Sunday, October 3, 2010

Discussion: Julius Caesar

The play: The Tragedy of Julius Caesar

The plot tweet: Brutus and conspirators slay "ambitious" Caesar; clever Antony incites people to civil war. Brutus and Cassius lose the battle, kill selves.

My favorite line:

Cowards die many times before their deaths;
The valiant never taste of death but once.
Of all the wonders that I yet have heard,
It seems to me most strange that men should fear,
Seeing that death, a necessary end,
Will come when it will come. (Caesar)


As a lifelong Indiana resident, I have a special place in my heart for native son Kurt Vonnegut, the author of Slaughterhouse Five and dozens of other novels, short stories and essays. While reading Julius Caesar this week, I've been thinking about a passage from Slaughterhouse:
I think about my education sometimes. I went to the University of Chicago for a while after the Second World War. I was a student in the Department of Anthropology. At that time, they were teaching that there was absolutely no difference between anybody. They may be teaching that still.

Another thing they taught was that nobody was ridiculous or bad or disgusting. Shortly before my father died, he said to me, "You know -- you never wrote a story with a villain in it."

I told him that was one of the things I learned in college after the war.
Shakespeare created many villains in his plays, from the relatively harmless Don John in Much Ado About Nothing to the terrifyingly effective Iago in Othello. But who is the villain of Julius Caesar?

Perhaps it is Cassius, who manipulates Brutus to join the assassination conspiracy. Perhaps it is Brutus himself, who murders a dear friend (or perhaps his father, according to historical tradition) and then botches everything by consistently misjudging those around him. Even Caesar is not blameless; he does in some cases behave like the tyrannical ruler he is accused of becoming.

Or, perhaps the play has no villain at all. In this strange melding of history and tragedy, Brutus is almost a tragic hero, whose tragic flaw is his continual misjudgment of others. Caesar could also be cast in that role, his tragic flaw being his refusal to acknowledge his own humanity and vulnerability. (Have you ever wondered why the leader of the Roman empire doesn't have a protection detail?) Here, we don't have "good guys" and "bad guys." We just have people, living life, doing what they believe should be done. It goes badly. That happens sometimes.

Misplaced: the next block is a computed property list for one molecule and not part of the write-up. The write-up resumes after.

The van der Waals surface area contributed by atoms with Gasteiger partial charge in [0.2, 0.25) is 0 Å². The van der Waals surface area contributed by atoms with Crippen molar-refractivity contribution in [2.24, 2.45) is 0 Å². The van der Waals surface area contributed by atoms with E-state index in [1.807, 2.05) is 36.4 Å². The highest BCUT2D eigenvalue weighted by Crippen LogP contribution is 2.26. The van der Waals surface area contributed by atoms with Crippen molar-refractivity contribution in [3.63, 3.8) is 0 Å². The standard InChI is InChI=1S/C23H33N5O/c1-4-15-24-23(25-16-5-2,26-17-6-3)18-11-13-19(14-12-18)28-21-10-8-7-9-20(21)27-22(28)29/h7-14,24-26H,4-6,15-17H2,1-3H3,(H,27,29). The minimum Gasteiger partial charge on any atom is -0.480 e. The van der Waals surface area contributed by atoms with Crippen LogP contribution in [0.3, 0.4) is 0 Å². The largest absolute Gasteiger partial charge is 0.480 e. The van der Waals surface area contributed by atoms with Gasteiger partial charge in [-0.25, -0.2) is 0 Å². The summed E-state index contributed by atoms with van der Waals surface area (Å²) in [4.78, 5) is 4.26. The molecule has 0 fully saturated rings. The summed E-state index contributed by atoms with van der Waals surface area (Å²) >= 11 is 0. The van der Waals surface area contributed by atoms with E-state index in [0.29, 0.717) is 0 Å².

Julius Caesar is often studied in high schools because (1) it contains absolutely no sex, not even a bawdy innuendo, and (2) it is structurally superior -- a lovely little plot mountain, with the climax of Caesar's murder right smack in the middle of the play. Marjorie Garber, in Shakespeare After All, points out that each act focuses on a particular character: act 1 centers on Cassius, act 2 on Brutus, act 3 on Caesar, act 4 on Antony and act 5 on Octavius -- who will develop from a "peevish schoolboy" at the play's beginning to an authoritative new Caesar at play's end.

If Shakespeare took such care in structuring the play and creating such conflicted characters, why do critics so often deride the play as "cold and unaffecting"? (Bloom calls it "inhibited.") Perhaps it is because Shakespeare's language is more restrained here than elsewhere, and perhaps it is the play's relative lack of comic relief.

For Bloom, however, the answer lies in Shakespeare's refusal to foreground the Brutus-Caesar relationship. Brutus was, by historical tradition, an illegitimate son of Caesar, something both Shakespeare and his audience would have known quite well. It is a relationship rife with dramatic possibilities, and yet Shakespeare never even hints at it. Rather than offering his usual kaleidoscope of dramatic interpretations, Shakespeare deliberately holds back here, limiting our view. We'll never know why he did that, but perhaps that restraint spilled over into the rest of the play.

It is, still, a wonderful pleasure to read -- well-constructed, with interesting action and engaging characters. The play contains some of the most beautiful lines and memorable speeches in the Shakespeare canon. But I wish it had a bit more vitality, a bit more soul.

No comments:

Post a Comment